St. Louis Mall Fights E-Commerce

November 24, 1999

St. Louis Mall Fights E-Commerce

If you can't beat 'em, join 'em, the old saying goes – but when it comes to on-line retailing, the owners of a mall in suburban St. Louis, MO, strongly disagree.

The Saint Louis Galleria sent a letter last week to its 170 retail tenants saying it prohibited in-store signs, decals or other advertising promoting e-commerce Web sites. An article in The Wall Street Journal says the move reflects fears of mall owners across the country that in-store sales will drop as more people shop on-line. About 4% to 10% of mall tenants' rent payment is calculated from a percentage of in-store sales.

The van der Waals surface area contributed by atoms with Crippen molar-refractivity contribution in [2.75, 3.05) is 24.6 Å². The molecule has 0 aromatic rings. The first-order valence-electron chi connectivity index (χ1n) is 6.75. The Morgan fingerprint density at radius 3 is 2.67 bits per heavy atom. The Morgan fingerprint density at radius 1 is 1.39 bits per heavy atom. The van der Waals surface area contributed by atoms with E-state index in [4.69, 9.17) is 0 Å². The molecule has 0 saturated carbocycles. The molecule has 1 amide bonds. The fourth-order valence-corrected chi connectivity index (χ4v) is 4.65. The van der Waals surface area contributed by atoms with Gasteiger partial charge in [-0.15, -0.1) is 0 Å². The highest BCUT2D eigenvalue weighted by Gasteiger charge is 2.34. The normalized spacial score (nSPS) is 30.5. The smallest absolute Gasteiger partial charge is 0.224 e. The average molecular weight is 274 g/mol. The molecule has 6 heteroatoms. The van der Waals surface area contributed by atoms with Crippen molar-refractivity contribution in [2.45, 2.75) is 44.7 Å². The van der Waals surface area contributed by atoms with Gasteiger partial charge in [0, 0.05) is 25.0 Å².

Tenants, many of whom print their Web sites on shopping bags and point-of-purchase displays, are reacting with anger. Right Start, a retailer of educational toys, sent a letter from its attorney to Galleria owners Hycel Partners 1 LP threatening legal action. "Aside from the illegality of your tactics, it is unfortunate that you have chosen to fight the inevitable evolution of retailing," wrote David Lamb, Right Start's attorney. Other retailers, such as Banana Republic, Nine West, and The Athlete's Foot, continued advertising their company Web sites in windows and on bags as usual.

The Galleria is an upscale, 1.2 million-square-foot mall with tenants such as Lord & Taylor and Cartier and average sales of $500 per square foot, higher than the national average of $315, the Journal says. Retailers who lease real estate in such successful malls are often more likely to "play by the owner's rules," the article says.

- by Stacey King